The Washington Post editorial board is launching a series of editorials that might be called “Stating the Obvious”. But this is well-done:
After he is nominated at a pared-down Republican convention next week, President Txxxx will make this argument to the American people: Things were great until China loosed the novel coronavirus on the world. If you reelect me, I will make things great again.
Seeking reelection in the midst of the worst public health crisis and sharpest economic downturn of our lifetimes, this may, realistically, be the only argument left to him. But, fittingly for a president who has spoken more than 20,000 lies during his presidency, it rests on two huge falsehoods.
One is that the nation, his presidency and, above all, Mr. Txxxx himself are innocent victims of covid-19. In fact, his own negligence, ignorance and malpractice turned what would have been a daunting challenge for any president into a national disaster.
The other is that there was anything to admire in his record before the virus struck. It is true that the economic growth initiated under President Barack Obama had continued, at about the same modest rate. Mr. Txxxx achieved this growth by ratcheting up America’s deficit and long-term debt to record levels, with a tax cut that showered benefits on the wealthy.
But beyond the low unemployment rate he gained and lost, history will record Mr. Txxxx’s presidency as a march of wanton, uninterrupted, tragic destruction. America’s standing in the world, loyalty to allies, commitment to democratic values, constitutional checks and balances, faith in reason and science, concern for Earth’s health, respect for public service, belief in civility and honest debate, beacon to refugees in need, aspirations to equality and diversity and basic decency — Mr. Txxxx torched them all.
Four years ago, after Mr. Txxxx was nominated in Cleveland, we did something in this space we had never done before: Even before the Democrats had nominated their candidate, we told you that we could never, under any circumstances, endorse Dxxxx Txxxx for president. He was, we said, “uniquely unqualified” to be president.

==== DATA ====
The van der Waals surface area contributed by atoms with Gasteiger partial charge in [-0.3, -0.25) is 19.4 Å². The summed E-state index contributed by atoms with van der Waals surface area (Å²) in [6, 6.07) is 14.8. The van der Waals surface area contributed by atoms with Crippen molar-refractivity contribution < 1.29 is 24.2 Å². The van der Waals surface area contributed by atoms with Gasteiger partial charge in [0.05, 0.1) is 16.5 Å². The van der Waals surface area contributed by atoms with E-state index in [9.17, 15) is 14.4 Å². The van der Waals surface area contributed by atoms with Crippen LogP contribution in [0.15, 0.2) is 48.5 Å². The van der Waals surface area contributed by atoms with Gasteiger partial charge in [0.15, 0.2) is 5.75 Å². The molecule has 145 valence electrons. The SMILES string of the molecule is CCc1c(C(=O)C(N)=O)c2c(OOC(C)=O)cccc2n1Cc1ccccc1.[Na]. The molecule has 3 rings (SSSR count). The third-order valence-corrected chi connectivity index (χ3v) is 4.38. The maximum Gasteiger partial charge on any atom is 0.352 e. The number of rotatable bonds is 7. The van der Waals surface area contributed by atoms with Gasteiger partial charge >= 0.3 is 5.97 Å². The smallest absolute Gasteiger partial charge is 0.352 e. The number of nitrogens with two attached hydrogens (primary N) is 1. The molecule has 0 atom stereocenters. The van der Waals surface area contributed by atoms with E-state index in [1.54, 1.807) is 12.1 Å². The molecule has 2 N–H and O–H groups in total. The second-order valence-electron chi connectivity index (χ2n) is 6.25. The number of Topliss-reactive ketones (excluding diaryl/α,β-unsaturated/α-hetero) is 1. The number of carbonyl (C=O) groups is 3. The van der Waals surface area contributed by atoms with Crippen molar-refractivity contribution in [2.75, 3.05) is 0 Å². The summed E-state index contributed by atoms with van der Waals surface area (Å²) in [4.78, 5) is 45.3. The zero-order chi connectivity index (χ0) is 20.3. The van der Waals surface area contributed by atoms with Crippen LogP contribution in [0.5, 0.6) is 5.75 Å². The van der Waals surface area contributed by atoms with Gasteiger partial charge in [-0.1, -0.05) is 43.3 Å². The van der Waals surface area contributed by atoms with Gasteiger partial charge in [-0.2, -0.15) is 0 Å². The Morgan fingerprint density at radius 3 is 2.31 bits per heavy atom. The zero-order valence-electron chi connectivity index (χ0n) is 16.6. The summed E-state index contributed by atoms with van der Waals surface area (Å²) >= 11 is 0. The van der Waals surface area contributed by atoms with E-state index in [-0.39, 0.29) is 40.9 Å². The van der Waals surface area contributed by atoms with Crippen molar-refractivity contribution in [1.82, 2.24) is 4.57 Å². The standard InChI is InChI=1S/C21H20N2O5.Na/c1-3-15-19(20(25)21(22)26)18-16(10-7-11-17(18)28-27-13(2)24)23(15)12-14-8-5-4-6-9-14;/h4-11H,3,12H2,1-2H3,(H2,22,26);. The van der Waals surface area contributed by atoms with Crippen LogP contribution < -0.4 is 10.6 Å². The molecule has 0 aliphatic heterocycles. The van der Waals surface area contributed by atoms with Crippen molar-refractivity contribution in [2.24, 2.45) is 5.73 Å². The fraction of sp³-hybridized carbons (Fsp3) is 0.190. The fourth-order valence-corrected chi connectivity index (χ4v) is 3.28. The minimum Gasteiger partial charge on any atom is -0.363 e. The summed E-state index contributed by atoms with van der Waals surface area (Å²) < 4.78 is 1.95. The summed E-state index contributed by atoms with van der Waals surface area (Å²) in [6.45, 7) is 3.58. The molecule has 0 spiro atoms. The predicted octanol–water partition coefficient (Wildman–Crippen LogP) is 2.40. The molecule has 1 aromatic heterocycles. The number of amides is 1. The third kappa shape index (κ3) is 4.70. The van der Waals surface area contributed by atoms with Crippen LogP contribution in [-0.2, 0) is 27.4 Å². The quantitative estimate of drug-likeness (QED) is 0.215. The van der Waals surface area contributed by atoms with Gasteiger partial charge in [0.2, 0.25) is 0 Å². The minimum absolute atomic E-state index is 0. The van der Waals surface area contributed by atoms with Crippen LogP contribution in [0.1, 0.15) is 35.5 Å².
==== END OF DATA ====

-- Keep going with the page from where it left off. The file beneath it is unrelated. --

“Mr. Txxxx’s politics of denigration and division could strain the bonds that have held a diverse nation together,” we warned. “His contempt for constitutional norms might reveal the nation’s two-century-old experiment in checks and balances to be more fragile than we knew.”
The nation has indeed spent much of the past three-plus years fretting over whether that experiment could survive Mr. Txxxx’s depredations. The resistance from some institutions, at some times, has been heartening. The depth of the president’s incompetence, which even we could not have imagined, may have saved the democracy from a more rapid descent.
But the trajectory has been alarming. The capitulation of the Republican Party has been nauseating. Misbehavior that many people vowed never to accept as normal has become routine.
A second term might injure the experiment beyond recovery.
And so, over the coming weeks, we will do something else we have never done before: We will publish a series of editorials on the damage this president has caused — and the danger he would pose in a second term. And we will unabashedly urge you to do your civic duty and vote: Vote early and vote safely, but vote.
Hell, you can vote early, vote safely, vote late, vote unsafely. Just vote.